Wednesday, November 14, 2012

Hankster News of the Day for Independent Voters - Nov. 14


INDEPENDENT VOTERS
  • Obama and Independents: The Micro, the Macro, and the Forest (Jacqueline Salit, Huffington Post) The Democrats have settled on an electoral strategy based on appealing to Americans on the basis of identity (ethnicity, gender, etc.) and the fear that the Republicans will shred the safety net. But sheer demographics and maintaining the status quo is not enough. Creative and innovative approaches to social and economic problems that are desperately needed, and are being worked on in the nonprofit sector, outside the party dominated governmental apparatus, can only thrive in the fresh air of a non-partisan political culture.
  • Google Founder Calls U.S. A 'Bonfire of Partisanship' (By AMIR EFRATI, Wall Street Journal) Supported Obama. As a result, he called the government a "bonfire of partisanship" and urged Tuesday's winners to go independent "in name and in spirit." He concluded: "It is probably the biggest contribution you can make to the country."
  • Why Winning The Independent Vote Can Actually Be A Bad Thing (Brett LoGiurato, Business Insider) In fact, what the Independent vote is often more telling of is a lack of commitment among "leaners" to the party.
  • First Thoughts: Lessons learned? (NBC News/First Read) So now twice in the last three elections -- in 2004 and 2012 -- the winner has lost the indie vote. What does this mean? Well, party ID appears to matter much more...
  • Editorial: Wisconsin remains proudly independent (The Northwestern) Religion, race and sexual orientation are increasingly non-factors.

OPEN PRIMARIES
  • Let's review redistricting, primary rules (Asheville NC Citizen Times) Now that there are no immediate election pressures, this would be a good time to reform the process. A nonpartisan redistricting commission would do worlds of good, and open primaries are an idea worth exploring… North Carolina ought to wait for more data before making any commitment to open primaries. There is, however, no reason to hold up on the redistricting commission. Salamanders are good in nature but not in politics.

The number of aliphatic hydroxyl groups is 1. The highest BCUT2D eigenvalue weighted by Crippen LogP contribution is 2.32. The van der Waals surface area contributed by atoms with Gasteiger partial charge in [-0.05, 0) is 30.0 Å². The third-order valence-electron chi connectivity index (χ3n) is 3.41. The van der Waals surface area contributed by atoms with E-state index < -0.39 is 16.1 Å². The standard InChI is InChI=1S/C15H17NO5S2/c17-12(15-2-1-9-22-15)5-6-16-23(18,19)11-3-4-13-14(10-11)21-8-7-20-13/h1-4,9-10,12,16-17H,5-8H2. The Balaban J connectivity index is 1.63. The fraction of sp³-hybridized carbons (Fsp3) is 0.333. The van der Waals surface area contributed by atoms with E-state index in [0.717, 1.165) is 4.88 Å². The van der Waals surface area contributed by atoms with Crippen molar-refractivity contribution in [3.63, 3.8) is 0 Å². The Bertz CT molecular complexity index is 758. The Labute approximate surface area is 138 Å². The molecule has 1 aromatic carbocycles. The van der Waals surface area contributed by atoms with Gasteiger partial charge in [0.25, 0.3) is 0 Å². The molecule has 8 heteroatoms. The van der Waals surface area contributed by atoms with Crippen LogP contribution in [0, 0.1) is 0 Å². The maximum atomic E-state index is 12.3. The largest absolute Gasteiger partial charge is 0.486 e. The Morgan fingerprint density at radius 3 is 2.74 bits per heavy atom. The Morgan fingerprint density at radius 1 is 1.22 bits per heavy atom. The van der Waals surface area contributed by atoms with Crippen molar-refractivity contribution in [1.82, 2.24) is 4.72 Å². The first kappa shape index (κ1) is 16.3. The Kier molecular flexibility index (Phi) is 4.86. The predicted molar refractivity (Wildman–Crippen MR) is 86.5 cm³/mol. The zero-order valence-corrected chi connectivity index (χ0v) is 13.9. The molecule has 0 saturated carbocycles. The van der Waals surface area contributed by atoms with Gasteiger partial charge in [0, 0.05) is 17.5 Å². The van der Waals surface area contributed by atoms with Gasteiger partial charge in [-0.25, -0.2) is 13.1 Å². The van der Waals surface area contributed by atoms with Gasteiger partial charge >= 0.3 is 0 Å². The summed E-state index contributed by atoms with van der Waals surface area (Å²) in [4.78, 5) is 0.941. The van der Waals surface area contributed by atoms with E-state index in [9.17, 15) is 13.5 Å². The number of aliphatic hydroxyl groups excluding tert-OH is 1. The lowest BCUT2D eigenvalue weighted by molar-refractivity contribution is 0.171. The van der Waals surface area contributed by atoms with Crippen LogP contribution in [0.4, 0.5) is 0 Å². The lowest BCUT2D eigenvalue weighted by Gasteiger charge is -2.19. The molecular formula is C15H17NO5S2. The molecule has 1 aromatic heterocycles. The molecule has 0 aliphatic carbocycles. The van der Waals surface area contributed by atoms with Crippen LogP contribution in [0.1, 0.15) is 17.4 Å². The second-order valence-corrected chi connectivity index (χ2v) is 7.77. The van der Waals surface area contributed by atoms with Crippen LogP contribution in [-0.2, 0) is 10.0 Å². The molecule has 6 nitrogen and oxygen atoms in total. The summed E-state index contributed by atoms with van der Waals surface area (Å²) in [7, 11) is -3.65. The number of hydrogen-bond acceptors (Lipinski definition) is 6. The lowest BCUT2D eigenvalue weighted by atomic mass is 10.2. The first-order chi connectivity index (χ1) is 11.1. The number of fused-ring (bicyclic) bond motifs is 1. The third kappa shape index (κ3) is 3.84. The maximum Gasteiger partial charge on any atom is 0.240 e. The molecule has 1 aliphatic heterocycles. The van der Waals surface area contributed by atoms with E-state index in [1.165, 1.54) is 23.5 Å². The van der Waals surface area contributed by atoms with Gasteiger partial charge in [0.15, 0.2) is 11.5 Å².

• Proposition 121 - Voters shut door on open primary proposition (Sean Peick, Cronkite News Service, Tucson Sentinel) Voters on Tuesday rejected a ballot measure to do away with Arizona's partisan primary system in favor of open primaries advancing top vote-getters regardless of party. Unofficial returns showed Proposition 121 trailing by a wide margin.
  • Koch Brothers Defeat Prop 121 “Top-Two” Open Primary in AZ (By Chad Peace, IVN) The Koch brothers funneled more than half a million dollars to fund the partisan attack on Proposition 121. The money powered an aggressive “No” campaign, led in a bipartisan manner by the leaders of the Republican, Democrat, and even third parties in Arizona.
  • Editorial: GOP risks becoming irrelevant - Party must broaden its base (Statesman Journal) Being a Republican, or a Democrat, isn’t enough to win election in Oregon. Candidates must take clearly defined, well-articulated positions instead of relying on personality or party affiliation.

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